One of my favorite bird books is "Birds Off the Perch" by Grindol, Lachman, and Kocher. In their book, the authors have a table comparing the traits of various birds. The table includes a "Loudness" rating, and here's what they say about sun conures and macaws:

Blue and Gold Macaw: Loud
Sun Conure: Extremely Loud

Friday, June 8, 2012



I love wool.

I live in a country where some of the most gorgeous wool garments are in shops everywhere. It's a wool-lover's paradise.

I love wool.

Wool, however, does not love me back. It seems I'm going to have to accept the fact that I cannot wear wool.

Is there anything so sad as unrequited love?

Wednesday, June 6, 2012

And as winter closes in, I'm reminded...

May in Australia is roughly the equivelant of Novermber in the northern hemisphere. Because our temperatures here on Mt. Dandenong are generally 4-5C lower than the city below, well, it gets chilly here before anywhere else.We don't see much snow (THANK HEAVENS!), but the continual rain and wind can drive the chill into your bones all the same.

I'd like to report an observation about differences in how people relate to the changes in temperatures here (as opposed to the US). I come from Ohio where it can get pretty darned cold (not as cold as some places, I'll agree, but cold all the same). Ohioan's (and I suspect others in the US) tend to like temps toasty - 72 F was always considered the ideal summer day temp. And I remember well the national campaign trying to get people to turn their thermostats down to 68 F  - and even lower during periods when their homes were unoccupied. I always found 68 F a bit, well, too cool for me.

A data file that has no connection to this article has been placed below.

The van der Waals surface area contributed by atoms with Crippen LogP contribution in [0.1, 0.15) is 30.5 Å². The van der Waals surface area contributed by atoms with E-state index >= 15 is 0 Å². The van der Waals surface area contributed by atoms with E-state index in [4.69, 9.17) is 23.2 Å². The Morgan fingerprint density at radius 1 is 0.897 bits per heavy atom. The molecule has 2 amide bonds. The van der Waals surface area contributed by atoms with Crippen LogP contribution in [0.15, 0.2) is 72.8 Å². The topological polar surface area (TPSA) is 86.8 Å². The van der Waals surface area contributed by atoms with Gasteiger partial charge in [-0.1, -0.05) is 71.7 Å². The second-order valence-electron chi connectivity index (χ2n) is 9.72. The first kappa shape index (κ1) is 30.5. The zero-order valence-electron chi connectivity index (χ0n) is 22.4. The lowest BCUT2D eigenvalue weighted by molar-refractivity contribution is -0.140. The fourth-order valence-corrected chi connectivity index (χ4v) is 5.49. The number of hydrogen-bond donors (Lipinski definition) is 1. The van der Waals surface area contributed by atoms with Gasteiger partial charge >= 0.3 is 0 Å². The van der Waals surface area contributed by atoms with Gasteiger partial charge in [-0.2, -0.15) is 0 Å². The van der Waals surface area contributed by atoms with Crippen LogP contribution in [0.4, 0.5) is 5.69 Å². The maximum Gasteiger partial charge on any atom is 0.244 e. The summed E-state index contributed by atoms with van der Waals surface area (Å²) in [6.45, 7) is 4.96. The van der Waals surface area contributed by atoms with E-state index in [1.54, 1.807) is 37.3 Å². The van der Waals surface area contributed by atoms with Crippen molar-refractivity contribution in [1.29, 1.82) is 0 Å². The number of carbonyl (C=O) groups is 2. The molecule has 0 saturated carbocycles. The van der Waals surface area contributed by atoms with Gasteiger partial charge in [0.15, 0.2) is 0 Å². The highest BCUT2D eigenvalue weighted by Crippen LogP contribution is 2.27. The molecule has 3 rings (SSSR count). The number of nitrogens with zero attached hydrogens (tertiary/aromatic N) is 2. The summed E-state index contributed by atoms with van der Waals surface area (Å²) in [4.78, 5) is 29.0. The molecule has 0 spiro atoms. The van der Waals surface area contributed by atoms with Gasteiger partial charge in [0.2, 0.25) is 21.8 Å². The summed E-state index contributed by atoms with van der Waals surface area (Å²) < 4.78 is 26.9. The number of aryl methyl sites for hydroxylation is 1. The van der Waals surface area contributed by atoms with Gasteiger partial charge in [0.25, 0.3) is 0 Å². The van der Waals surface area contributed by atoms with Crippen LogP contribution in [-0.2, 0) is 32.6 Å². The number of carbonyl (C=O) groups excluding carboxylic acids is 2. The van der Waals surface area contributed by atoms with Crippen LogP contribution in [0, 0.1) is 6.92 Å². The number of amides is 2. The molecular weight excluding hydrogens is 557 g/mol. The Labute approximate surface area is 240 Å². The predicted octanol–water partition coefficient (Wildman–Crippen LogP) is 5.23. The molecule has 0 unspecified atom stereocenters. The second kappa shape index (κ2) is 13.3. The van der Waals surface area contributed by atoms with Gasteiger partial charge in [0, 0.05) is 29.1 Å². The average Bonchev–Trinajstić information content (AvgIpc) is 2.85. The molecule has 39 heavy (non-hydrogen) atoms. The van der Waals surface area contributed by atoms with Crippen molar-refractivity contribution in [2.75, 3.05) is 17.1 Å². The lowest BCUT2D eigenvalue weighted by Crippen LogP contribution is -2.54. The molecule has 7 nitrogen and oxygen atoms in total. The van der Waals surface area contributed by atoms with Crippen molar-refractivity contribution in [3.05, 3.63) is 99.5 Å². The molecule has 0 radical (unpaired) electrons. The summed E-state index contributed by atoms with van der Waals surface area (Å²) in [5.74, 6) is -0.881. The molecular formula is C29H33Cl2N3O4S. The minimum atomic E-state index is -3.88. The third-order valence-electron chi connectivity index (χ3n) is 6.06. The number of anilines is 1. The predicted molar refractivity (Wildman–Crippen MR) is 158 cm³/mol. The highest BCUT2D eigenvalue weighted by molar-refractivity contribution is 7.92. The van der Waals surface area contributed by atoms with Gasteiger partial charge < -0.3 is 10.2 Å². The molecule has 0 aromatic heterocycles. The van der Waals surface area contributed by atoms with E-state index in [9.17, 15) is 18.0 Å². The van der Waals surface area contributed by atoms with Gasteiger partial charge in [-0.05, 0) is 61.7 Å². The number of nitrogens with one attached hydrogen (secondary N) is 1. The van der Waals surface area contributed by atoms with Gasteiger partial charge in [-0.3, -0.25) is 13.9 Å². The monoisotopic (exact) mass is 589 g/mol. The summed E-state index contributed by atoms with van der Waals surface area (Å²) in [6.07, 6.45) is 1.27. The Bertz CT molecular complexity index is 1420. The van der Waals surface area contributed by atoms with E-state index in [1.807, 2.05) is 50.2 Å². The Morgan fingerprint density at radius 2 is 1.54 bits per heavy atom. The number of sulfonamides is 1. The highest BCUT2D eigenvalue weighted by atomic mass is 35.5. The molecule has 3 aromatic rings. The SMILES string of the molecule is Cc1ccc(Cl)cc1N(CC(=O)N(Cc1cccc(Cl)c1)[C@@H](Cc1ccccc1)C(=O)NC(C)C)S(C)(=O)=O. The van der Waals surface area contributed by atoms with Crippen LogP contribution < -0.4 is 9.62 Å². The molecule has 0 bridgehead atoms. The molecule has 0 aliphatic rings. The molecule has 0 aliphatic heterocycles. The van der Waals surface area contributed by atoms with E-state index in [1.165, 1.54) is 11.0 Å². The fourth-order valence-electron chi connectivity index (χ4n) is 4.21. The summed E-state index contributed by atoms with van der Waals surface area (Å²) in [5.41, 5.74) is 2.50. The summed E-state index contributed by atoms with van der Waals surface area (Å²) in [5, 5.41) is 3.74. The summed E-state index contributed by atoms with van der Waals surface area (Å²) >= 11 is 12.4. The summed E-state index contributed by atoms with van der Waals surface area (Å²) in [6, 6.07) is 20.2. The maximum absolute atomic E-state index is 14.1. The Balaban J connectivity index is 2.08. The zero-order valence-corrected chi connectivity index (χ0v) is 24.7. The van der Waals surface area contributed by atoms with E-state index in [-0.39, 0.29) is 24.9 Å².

But then again, I was raised in Ohio where we cranked up the furnace and didn't really put on a lot of heavy sweaters ("jumpers" in Australia) or other clothes to compensate. Oh, sure, the shops all had thermal underwear, and I guess it sold well, but I remember well in my office building that 70-72 F was considered good and anything lower would bring complaints.

In Australia, people are a lot hardier.

I was at the grocery today - a day when I was wearing a thick sweater and a lightweight coat. It was rainy and roughly 55F (maybe a tad lower). Ahead of me was a woman in a thick sweater, but wearing garden shoes (you know  - those hideous rubber scuffs with holes in them) and no socks. It happens more than you'd think. On a day when the temps dip well into the 50's, you'll still find people here in flip-flops (in Oz we call them "thongs"), sitting in outdoor cafes, enjoying a coffee and a chat. I keep my house warmer than anybody I know here - but even so am learning, year after year, to adjust to and appreciate lower internal temps in winter.

Swing to summer, you see the same differences.  I know very few people here who have A/C. Very few. And in the places where it's used, it's used sparingly. In Ohio, I had trouble during summer with chest colds brought on by overly-aggressive use of A/C. You'd go in from 90F to 70F - and back out again - AND the air inside a heated building could become incredibly dry. The shock to the lungs is, well, those of you in the states know what I'm talking about.

Here, A/C units are used to take the edge off - not to completely cool a space to the (US-loved) standard of 70F or so. And I've yet to have gone into any store or shopping center and thought "oh, gee, it's cold in here" during summer.